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Sat. Apr 13th, 2024

The first death from Powassan virus infection in the United States

Following the death of the US resident, health officials have warned the public about the fatal viral disease.

According to the Maine Centre for Disease Control and Prevention, a person in the US has died from the uncommon Powassan virus, making it the first death case in the nation this year.

As a result of the death of the inhabitant of Sagadohoc County, health officials have warned the public about the terrible viral disease, which is presently incurable. People can contract the Powassan virus through infected tick bites. Even though it’s still uncommon, more Powassan virus infections have been documented in recent years. From late spring through mid-fall, when ticks are most active, the northeast and Great Lakes regions of the United States see the majority of cases.

Powassan virus sickness has no vaccinations or treatments available. By avoiding ticks, you can lower your risk of contracting the Powassan virus.

POWASSAN VIRUS DISEASE: what is it?

A rare but dangerous sickness called Powassan virus disease (POWV) is brought on by the Powassan virus. Through the bite of an infected deer tick, groundhog tick, or squirrel tick, it is transmitted to people. Ticks are obligate blood-feeders that feed on the blood of mammals, birds, and occasionally reptiles and amphibians in order to sustain their life.

Although POWV instances have recently been documented in other regions of the nation, the disease typically affects the northeastern and Great Lakes regions of the United States between late spring and mid-autumn.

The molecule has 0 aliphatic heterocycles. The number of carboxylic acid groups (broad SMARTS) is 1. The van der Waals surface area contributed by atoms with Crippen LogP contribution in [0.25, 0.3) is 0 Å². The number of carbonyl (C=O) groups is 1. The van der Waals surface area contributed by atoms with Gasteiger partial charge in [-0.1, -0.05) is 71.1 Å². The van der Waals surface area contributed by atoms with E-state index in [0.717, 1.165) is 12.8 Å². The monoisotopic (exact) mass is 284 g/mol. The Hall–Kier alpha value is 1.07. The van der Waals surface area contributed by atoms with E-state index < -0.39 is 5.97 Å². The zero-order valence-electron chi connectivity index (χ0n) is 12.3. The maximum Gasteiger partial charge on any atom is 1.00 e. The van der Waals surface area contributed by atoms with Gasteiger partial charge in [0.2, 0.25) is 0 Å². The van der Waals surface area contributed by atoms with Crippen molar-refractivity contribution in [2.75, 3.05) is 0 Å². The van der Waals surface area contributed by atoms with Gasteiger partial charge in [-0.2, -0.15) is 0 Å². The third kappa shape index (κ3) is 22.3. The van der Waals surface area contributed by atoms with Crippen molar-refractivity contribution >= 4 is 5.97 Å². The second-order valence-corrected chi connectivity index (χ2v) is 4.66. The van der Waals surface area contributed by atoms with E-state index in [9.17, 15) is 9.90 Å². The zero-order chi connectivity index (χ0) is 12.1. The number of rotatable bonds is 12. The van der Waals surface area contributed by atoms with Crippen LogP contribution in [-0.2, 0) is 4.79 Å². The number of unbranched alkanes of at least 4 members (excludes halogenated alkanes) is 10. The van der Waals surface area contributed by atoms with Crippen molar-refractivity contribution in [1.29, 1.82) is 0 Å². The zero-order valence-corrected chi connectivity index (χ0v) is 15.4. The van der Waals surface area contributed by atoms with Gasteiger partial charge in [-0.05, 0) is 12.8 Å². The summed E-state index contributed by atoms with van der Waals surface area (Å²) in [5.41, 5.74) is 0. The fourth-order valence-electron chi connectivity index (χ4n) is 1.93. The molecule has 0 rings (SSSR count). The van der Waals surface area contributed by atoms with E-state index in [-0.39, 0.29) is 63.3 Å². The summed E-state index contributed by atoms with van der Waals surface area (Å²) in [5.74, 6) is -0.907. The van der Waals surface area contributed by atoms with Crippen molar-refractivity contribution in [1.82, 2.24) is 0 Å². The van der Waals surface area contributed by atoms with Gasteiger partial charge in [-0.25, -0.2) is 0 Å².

Up to 25 people in the US contract the disease each year, and the most recent death in Maine, US, since 2015 is the third fatal case there.

Symptoms

The majority of those who get the virus do not exhibit any symptoms, but from one week to a month after being bitten, some people may have fever, headache, vomiting, and weakness, according to the Centres for Disease Control and Prevention.

When the sickness is severe, symptoms including confusion, lack of coordination, and difficulty speaking may occur. These symptoms can have a long-term negative impact on health.

TREATMENT

The Powassan virus disease has no specific vaccination or treatment. However, it has been suggested that when people are outside they take certain preventative steps.

Rest, plenty of water, some over-the-counter pain relievers, and hospitalisation for severe instances are some examples of supportive care.

Prevention

Avoiding tick bites is the most effective strategy to prevent infection. When you are in a region where ticks are widespread, wear long sleeves and trousers. Use a DEET-based insect repellent.

After spending time outdoors, check your body for ticks. If you locate ticks, get rid of them right away. You can grab the tick as closely to the skin as you can using fine-tipped tweezers. Without twisting or squeezing it, pull the tick out straight. Use soap and water to clean the bite site.

By Parvathy Sukumaran

Parvathy Sukumaran is a Content Creator and Editor at JustCare Health. She is an Educator and a Language Lecturer. She holds a Bachelor's Degree in Education and an M.A in English Literature. She is passionate about writing, archaeology, music and cooking.

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